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    just going off memory here, but I'm pretty sure you can have a driveway at 1:4 max with correct transitions, so I couldn't see why you couldn't have a similar ramp at that slope anywhere else on the property, disabled access rules don't apply to private residences.
    regards inter

  4. #4
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    I think I must solve this empirically. I will lay some long lengths of timber against the deck and see what looks reasonable. My principal motive is ease of furniture moving, but we are not getting any younger and might appreciate the romp one day... Thanks for the comments.
    Quigs

  5. #5
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    Also make it a decent width 1200 or so

  6. #6
    Old Chippy 6K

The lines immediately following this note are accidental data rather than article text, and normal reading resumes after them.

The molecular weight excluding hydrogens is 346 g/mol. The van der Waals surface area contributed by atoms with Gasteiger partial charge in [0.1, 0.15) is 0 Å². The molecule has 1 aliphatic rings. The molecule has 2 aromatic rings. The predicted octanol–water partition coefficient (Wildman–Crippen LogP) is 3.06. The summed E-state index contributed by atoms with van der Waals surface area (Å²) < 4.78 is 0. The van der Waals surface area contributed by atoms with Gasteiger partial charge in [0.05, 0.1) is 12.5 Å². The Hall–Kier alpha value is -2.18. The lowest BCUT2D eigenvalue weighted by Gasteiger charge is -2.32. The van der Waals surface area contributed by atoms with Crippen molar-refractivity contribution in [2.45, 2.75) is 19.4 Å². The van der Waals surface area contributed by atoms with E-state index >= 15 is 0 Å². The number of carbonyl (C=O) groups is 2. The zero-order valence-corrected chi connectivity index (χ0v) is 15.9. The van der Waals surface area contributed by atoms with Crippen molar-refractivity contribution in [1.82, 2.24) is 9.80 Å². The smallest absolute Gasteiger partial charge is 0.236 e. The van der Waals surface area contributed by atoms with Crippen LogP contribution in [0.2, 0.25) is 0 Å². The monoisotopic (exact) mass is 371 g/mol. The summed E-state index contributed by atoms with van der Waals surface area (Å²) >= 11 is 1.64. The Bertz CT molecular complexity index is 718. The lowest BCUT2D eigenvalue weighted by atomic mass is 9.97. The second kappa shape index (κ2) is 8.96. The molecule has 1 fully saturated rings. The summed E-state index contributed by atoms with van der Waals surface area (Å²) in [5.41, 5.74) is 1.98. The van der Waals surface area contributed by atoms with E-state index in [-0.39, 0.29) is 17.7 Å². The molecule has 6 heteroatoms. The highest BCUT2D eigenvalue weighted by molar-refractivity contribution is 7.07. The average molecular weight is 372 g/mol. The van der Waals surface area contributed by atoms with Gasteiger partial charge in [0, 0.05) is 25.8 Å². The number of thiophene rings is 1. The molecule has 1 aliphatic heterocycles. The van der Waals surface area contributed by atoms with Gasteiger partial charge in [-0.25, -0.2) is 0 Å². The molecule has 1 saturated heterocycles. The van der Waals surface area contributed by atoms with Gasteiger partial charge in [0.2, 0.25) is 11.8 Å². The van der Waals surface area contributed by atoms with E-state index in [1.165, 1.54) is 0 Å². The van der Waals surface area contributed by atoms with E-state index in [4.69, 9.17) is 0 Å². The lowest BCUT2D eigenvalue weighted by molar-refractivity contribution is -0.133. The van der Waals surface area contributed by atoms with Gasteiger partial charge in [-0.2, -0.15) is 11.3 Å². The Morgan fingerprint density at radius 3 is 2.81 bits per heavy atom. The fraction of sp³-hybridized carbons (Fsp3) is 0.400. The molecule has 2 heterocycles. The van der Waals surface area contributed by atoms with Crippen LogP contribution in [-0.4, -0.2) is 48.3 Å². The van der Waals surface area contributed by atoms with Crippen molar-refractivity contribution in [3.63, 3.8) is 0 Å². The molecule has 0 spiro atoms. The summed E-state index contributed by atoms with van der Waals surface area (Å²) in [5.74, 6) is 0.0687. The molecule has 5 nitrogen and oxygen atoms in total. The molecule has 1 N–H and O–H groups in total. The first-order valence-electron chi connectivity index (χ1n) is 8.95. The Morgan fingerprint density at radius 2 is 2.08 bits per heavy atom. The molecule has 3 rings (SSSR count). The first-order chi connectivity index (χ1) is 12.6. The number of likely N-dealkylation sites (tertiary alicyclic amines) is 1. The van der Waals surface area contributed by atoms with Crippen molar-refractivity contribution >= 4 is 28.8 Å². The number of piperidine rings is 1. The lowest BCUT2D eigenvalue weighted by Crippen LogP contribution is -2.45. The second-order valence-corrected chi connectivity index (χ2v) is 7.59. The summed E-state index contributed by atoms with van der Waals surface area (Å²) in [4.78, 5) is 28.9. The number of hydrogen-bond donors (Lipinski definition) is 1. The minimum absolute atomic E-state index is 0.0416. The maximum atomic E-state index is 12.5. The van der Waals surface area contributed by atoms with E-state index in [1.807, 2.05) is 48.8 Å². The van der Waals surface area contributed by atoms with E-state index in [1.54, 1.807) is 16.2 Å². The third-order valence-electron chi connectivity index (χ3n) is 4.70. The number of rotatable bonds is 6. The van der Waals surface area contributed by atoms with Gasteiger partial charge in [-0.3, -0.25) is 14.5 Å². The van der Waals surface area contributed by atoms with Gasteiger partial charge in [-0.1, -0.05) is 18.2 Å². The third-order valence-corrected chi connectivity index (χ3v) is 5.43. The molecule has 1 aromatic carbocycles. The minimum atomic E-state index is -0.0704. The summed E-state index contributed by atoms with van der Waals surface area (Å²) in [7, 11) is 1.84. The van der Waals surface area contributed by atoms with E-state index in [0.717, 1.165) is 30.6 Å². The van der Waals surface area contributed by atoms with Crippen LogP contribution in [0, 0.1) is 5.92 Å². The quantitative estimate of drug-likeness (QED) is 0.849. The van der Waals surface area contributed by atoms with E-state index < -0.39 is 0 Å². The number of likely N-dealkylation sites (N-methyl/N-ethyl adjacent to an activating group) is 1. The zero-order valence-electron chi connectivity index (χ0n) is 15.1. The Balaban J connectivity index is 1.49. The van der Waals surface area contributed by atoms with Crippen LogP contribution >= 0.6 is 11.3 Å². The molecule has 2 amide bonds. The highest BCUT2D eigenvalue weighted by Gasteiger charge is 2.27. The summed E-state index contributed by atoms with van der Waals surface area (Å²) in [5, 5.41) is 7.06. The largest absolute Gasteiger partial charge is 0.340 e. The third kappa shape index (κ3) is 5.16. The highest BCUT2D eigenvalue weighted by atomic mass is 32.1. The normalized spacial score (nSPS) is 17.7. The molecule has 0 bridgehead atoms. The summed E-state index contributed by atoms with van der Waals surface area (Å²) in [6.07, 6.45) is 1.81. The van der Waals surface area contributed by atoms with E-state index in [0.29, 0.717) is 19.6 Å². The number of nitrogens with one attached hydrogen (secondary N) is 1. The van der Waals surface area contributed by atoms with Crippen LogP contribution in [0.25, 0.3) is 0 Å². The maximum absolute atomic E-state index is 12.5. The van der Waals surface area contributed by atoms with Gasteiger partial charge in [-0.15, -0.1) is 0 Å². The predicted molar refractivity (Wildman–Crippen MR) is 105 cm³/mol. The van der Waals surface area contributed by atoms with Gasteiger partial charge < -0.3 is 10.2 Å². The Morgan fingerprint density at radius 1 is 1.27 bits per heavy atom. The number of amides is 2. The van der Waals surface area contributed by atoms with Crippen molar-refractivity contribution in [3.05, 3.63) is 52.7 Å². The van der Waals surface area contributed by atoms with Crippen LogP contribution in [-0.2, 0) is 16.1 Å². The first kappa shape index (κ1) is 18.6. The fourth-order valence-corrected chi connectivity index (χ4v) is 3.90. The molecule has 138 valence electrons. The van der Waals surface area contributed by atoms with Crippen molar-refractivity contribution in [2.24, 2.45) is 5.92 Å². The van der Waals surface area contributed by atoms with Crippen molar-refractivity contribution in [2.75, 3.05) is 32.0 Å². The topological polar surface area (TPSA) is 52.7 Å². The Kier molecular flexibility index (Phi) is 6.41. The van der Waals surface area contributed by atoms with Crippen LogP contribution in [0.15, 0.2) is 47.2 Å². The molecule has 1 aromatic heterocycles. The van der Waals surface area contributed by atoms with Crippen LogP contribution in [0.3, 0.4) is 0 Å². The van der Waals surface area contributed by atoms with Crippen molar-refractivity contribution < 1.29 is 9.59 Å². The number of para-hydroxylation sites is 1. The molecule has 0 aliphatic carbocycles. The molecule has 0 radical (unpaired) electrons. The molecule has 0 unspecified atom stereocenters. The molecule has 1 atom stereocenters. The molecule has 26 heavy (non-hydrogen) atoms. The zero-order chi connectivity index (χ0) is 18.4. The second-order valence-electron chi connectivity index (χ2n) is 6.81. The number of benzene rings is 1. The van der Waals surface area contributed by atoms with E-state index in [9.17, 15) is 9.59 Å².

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    Inter's right on disabled access rules - but depends a bit how long you'll be there. Sometimes its useful to have a ramp that complies as there can be older 'downsizers' who like the access already in place. In your case ("not getting any younger") it might be smart to build it at a shallower angle from the start even if you have no immediate need. But you might think your immediate use is more important - I reckon 1:4 is a bit steep, but for just the sake of easier furniture moving etc might be OK - I would never build that steep for a residence, maybe for a shed or similar. Your idea of grabbing a length of timber and just seeing how it looks often helps - most people I know like to see a mock up rather than trying to imagine what it might look like. The cost and effort to build isn't all that much different really so better to build for the widest use. Or leave it and use planks for the furniture moving . . .